In a recent spectacle of nature, a newborn island has emerged off the Japanese coast, and NASA’s Landsat-9 satellite was there to capture the breathtaking moment from space. The volcanic event, which occurred at the end of October, was detected by the joint NASA/U.S. Geological Survey satellite on November 3. The island’s fiery genesis unfolded near Iwo Jima, part of the Volcano Islands archipelago in southern Japan, approximately 750 miles south of Tokyo.
According to researchers from the University of Tokyo, the island’s creation took place between 12:20 and 12:35 local time on October 30. A burst of scorching magma plunged into the ocean, causing explosive reactions that propelled rock fragments over 160 feet into the air.
The eruption, initially noted by the Japan Meteorological Agency on October 21, 2023, mirrored a previous event in 2022, indicating a resurgence of magma activity on Iwo Jima. Subsequently, underwater eruptions breached the ocean’s surface, resulting in explosive formations at the southern tip of Iwo Jima, with rocks accumulating to the north. Over time, this debris coalesced into a 330-foot wide island, situated half a mile from Iwo Jima, surrounded by discolored water containing porous pumice rock.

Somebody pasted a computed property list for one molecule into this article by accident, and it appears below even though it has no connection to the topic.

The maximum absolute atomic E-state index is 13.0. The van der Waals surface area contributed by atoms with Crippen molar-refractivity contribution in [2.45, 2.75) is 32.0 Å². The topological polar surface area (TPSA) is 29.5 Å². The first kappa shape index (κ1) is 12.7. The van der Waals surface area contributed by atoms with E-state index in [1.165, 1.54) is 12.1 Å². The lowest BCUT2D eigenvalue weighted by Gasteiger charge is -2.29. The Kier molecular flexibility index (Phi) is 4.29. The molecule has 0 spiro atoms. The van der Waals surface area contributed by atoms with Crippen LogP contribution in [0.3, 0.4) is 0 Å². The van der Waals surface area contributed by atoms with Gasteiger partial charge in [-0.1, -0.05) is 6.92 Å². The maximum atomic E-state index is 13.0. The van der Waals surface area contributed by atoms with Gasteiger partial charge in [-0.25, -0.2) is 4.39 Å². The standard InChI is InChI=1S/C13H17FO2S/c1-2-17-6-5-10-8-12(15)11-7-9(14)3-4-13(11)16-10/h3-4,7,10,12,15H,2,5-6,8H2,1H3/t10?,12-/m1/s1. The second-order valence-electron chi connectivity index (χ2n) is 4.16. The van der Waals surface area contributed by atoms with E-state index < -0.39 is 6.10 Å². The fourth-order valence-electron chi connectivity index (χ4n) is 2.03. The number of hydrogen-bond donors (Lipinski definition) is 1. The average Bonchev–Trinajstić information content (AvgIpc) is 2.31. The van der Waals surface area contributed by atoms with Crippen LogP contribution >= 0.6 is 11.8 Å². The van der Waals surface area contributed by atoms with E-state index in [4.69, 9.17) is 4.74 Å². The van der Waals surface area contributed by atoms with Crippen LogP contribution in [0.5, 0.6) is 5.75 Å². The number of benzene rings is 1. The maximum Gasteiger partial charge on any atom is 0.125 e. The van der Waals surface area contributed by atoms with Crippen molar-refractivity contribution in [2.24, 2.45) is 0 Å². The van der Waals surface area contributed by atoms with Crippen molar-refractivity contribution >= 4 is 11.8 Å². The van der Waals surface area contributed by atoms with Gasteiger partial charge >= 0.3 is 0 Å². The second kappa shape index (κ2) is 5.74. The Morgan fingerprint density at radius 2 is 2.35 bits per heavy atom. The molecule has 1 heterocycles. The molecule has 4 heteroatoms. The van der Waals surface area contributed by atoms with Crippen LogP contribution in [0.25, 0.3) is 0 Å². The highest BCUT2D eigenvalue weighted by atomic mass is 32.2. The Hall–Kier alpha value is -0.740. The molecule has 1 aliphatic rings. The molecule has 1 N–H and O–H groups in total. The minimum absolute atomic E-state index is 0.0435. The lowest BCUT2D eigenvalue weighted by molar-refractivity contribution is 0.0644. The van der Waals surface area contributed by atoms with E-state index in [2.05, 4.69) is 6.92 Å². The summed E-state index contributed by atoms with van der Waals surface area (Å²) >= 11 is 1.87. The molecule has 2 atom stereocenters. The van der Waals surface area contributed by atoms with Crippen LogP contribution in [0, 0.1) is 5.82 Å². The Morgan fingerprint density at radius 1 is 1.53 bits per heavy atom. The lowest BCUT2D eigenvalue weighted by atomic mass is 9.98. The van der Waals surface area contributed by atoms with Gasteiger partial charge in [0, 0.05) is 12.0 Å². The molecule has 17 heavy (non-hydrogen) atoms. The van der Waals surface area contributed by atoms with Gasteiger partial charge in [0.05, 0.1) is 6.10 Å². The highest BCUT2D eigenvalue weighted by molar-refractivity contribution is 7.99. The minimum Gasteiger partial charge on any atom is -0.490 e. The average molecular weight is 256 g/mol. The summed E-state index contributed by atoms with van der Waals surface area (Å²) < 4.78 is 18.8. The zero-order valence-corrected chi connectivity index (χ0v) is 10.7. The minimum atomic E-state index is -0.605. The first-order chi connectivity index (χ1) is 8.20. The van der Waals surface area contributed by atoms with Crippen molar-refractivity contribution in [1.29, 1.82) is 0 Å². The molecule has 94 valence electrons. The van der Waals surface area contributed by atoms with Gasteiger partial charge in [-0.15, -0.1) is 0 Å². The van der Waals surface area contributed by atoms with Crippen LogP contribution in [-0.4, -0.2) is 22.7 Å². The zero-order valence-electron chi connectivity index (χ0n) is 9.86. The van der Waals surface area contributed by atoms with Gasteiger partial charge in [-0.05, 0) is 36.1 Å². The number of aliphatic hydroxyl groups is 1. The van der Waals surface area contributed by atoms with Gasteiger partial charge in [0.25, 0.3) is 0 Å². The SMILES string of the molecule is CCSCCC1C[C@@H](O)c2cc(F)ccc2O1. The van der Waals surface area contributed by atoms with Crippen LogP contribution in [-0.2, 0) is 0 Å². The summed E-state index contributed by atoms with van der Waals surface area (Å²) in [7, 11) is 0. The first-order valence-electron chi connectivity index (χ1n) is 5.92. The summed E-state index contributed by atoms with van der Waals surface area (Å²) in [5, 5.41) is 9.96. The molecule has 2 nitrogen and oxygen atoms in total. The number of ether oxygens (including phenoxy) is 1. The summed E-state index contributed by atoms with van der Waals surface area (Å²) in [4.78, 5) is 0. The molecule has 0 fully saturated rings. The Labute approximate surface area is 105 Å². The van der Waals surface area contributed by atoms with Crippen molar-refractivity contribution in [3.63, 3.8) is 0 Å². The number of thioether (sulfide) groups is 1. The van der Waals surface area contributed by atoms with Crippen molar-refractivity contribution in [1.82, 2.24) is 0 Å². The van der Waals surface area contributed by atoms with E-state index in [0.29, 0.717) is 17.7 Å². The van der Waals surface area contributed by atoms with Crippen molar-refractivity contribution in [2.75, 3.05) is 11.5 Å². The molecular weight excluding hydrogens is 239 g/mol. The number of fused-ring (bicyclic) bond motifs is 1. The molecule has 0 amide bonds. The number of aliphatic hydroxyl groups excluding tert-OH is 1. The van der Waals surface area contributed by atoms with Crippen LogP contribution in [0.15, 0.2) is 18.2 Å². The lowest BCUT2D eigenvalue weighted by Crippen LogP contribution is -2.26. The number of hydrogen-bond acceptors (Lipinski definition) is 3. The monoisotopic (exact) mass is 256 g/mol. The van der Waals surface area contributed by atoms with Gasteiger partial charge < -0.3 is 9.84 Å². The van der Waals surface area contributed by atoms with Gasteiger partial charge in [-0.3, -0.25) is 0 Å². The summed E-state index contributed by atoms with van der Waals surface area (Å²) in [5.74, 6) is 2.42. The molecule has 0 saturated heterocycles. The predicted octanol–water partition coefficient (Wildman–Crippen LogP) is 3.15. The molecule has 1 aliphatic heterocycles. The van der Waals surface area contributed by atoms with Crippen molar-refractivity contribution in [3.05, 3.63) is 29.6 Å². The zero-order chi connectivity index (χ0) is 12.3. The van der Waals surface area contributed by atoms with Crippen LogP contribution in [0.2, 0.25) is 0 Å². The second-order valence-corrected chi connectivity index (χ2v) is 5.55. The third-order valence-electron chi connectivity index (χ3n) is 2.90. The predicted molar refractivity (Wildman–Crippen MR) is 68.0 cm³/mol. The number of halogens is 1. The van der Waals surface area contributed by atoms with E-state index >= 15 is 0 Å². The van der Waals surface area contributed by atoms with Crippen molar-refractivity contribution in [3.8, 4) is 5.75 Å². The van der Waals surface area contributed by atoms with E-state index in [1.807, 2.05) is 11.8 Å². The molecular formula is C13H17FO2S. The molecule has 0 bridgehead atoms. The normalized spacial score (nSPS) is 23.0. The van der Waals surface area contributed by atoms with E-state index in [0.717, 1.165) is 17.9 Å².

Pumice, a lightweight rock formed from highly water and gas-rich volcanic lava, solidifies into a porous structure as gas bubbles escape. Landsat-9, positioned 438 miles above Earth, captured this remarkable island on November 3, contrasting it with observations from October 18, when the island was absent.
Interestingly, the island’s birth wasn’t limited to the satellite’s perspective. Mainichi Shimbun, a Japanese newspaper, reported the initial stages of the underwater eruption through an aircraft in the Izu-Ogasawara arc—an oceanic trench in the western Pacific Ocean.
The University of Tokyo researchers noted that this site has experienced frequent underwater eruptions in recent years, establishing itself as one of the world’s fastest-rising caldera volcanoes. A caldera, a substantial depression formed during a volcanic eruption, marks the geological significance of this dynamic region.